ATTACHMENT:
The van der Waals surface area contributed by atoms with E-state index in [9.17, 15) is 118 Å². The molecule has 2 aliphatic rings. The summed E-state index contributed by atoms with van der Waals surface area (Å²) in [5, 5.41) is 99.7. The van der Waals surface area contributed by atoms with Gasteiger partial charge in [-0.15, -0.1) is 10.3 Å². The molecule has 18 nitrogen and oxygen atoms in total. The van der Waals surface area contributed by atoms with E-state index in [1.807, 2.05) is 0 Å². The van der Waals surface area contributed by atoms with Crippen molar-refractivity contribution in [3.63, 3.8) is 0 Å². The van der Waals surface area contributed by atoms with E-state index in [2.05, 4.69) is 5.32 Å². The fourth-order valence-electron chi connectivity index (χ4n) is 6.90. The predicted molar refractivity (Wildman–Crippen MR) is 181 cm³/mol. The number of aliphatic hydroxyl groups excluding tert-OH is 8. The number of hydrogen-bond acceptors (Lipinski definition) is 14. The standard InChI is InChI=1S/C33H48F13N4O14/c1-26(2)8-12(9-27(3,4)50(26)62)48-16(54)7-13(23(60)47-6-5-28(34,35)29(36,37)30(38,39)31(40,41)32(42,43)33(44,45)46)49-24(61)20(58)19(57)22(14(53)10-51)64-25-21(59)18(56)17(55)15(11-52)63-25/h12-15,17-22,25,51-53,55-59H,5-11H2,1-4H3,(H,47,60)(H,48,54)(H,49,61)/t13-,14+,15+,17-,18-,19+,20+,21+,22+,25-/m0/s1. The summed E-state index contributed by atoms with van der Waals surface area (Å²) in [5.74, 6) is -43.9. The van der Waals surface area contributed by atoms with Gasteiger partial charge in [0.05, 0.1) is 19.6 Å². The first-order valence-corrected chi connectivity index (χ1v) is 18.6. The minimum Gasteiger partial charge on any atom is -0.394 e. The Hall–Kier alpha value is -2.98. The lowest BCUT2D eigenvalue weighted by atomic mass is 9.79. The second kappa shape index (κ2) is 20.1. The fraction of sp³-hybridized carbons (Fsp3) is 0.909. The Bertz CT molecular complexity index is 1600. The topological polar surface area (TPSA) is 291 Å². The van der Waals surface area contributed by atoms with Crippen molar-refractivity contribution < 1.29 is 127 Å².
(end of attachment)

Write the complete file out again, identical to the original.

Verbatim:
The van der Waals surface area contributed by atoms with E-state index in [9.17, 15) is 118 Å². The molecule has 2 aliphatic rings. The summed E-state index contributed by atoms with van der Waals surface area (Å²) in [5, 5.41) is 99.7. The van der Waals surface area contributed by atoms with Gasteiger partial charge in [-0.15, -0.1) is 10.3 Å². The molecule has 18 nitrogen and oxygen atoms in total. The van der Waals surface area contributed by atoms with E-state index in [1.807, 2.05) is 0 Å². The van der Waals surface area contributed by atoms with Crippen molar-refractivity contribution in [3.63, 3.8) is 0 Å². The van der Waals surface area contributed by atoms with E-state index in [2.05, 4.69) is 5.32 Å². The fourth-order valence-electron chi connectivity index (χ4n) is 6.90. The predicted molar refractivity (Wildman–Crippen MR) is 181 cm³/mol. The number of aliphatic hydroxyl groups excluding tert-OH is 8. The number of hydrogen-bond acceptors (Lipinski definition) is 14. The standard InChI is InChI=1S/C33H48F13N4O14/c1-26(2)8-12(9-27(3,4)50(26)62)48-16(54)7-13(23(60)47-6-5-28(34,35)29(36,37)30(38,39)31(40,41)32(42,43)33(44,45)46)49-24(61)20(58)19(57)22(14(53)10-51)64-25-21(59)18(56)17(55)15(11-52)63-25/h12-15,17-22,25,51-53,55-59H,5-11H2,1-4H3,(H,47,60)(H,48,54)(H,49,61)/t13-,14+,15+,17-,18-,19+,20+,21+,22+,25-/m0/s1. The summed E-state index contributed by atoms with van der Waals surface area (Å²) in [5.74, 6) is -43.9. The van der Waals surface area contributed by atoms with Gasteiger partial charge in [0.05, 0.1) is 19.6 Å². The first-order valence-corrected chi connectivity index (χ1v) is 18.6. The minimum Gasteiger partial charge on any atom is -0.394 e. The Hall–Kier alpha value is -2.98. The lowest BCUT2D eigenvalue weighted by atomic mass is 9.79. The second kappa shape index (κ2) is 20.1. The fraction of sp³-hybridized carbons (Fsp3) is 0.909. The Bertz CT molecular complexity index is 1600. The topological polar surface area (TPSA) is 291 Å². The van der Waals surface area contributed by atoms with Crippen molar-refractivity contribution < 1.29 is 127 Å².